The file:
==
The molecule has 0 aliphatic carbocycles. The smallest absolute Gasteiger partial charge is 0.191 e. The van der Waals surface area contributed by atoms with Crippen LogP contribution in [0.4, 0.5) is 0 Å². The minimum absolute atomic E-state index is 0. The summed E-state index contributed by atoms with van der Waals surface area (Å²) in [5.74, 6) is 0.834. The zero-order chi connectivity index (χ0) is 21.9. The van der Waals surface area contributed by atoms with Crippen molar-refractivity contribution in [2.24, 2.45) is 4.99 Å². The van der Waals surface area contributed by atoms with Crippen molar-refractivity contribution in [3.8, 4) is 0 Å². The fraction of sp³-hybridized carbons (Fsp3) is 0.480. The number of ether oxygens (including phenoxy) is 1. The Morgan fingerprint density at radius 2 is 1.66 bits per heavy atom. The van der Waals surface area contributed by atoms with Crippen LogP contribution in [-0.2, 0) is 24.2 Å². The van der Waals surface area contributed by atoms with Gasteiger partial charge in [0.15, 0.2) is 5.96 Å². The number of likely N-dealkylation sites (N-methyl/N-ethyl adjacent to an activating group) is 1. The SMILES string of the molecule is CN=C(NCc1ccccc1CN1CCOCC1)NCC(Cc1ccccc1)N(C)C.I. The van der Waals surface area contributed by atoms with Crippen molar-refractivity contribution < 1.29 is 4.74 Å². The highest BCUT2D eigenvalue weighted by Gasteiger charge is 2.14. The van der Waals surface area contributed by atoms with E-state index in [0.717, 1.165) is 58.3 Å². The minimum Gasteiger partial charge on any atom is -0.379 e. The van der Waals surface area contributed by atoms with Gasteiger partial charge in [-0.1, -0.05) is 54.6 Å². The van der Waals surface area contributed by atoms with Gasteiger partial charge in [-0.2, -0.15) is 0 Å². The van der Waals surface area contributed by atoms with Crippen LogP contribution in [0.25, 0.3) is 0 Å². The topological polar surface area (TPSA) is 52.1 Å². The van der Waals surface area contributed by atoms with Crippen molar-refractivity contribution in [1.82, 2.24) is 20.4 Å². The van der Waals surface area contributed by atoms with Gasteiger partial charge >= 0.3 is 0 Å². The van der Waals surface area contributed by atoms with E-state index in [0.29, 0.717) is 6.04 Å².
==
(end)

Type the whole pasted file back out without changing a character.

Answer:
The molecule has 0 aliphatic carbocycles. The smallest absolute Gasteiger partial charge is 0.191 e. The van der Waals surface area contributed by atoms with Crippen LogP contribution in [0.4, 0.5) is 0 Å². The minimum absolute atomic E-state index is 0. The summed E-state index contributed by atoms with van der Waals surface area (Å²) in [5.74, 6) is 0.834. The zero-order chi connectivity index (χ0) is 21.9. The van der Waals surface area contributed by atoms with Crippen molar-refractivity contribution in [2.24, 2.45) is 4.99 Å². The van der Waals surface area contributed by atoms with Crippen molar-refractivity contribution in [3.8, 4) is 0 Å². The fraction of sp³-hybridized carbons (Fsp3) is 0.480. The number of ether oxygens (including phenoxy) is 1. The Morgan fingerprint density at radius 2 is 1.66 bits per heavy atom. The van der Waals surface area contributed by atoms with Crippen LogP contribution in [-0.2, 0) is 24.2 Å². The van der Waals surface area contributed by atoms with Gasteiger partial charge in [0.15, 0.2) is 5.96 Å². The number of likely N-dealkylation sites (N-methyl/N-ethyl adjacent to an activating group) is 1. The SMILES string of the molecule is CN=C(NCc1ccccc1CN1CCOCC1)NCC(Cc1ccccc1)N(C)C.I. The van der Waals surface area contributed by atoms with Crippen molar-refractivity contribution < 1.29 is 4.74 Å². The highest BCUT2D eigenvalue weighted by Gasteiger charge is 2.14. The van der Waals surface area contributed by atoms with E-state index in [0.717, 1.165) is 58.3 Å². The minimum Gasteiger partial charge on any atom is -0.379 e. The van der Waals surface area contributed by atoms with Gasteiger partial charge in [-0.1, -0.05) is 54.6 Å². The van der Waals surface area contributed by atoms with Gasteiger partial charge in [-0.2, -0.15) is 0 Å². The van der Waals surface area contributed by atoms with Crippen LogP contribution in [0.25, 0.3) is 0 Å². The topological polar surface area (TPSA) is 52.1 Å². The van der Waals surface area contributed by atoms with Crippen molar-refractivity contribution in [1.82, 2.24) is 20.4 Å². The van der Waals surface area contributed by atoms with Gasteiger partial charge >= 0.3 is 0 Å². The van der Waals surface area contributed by atoms with E-state index in [0.29, 0.717) is 6.04 Å².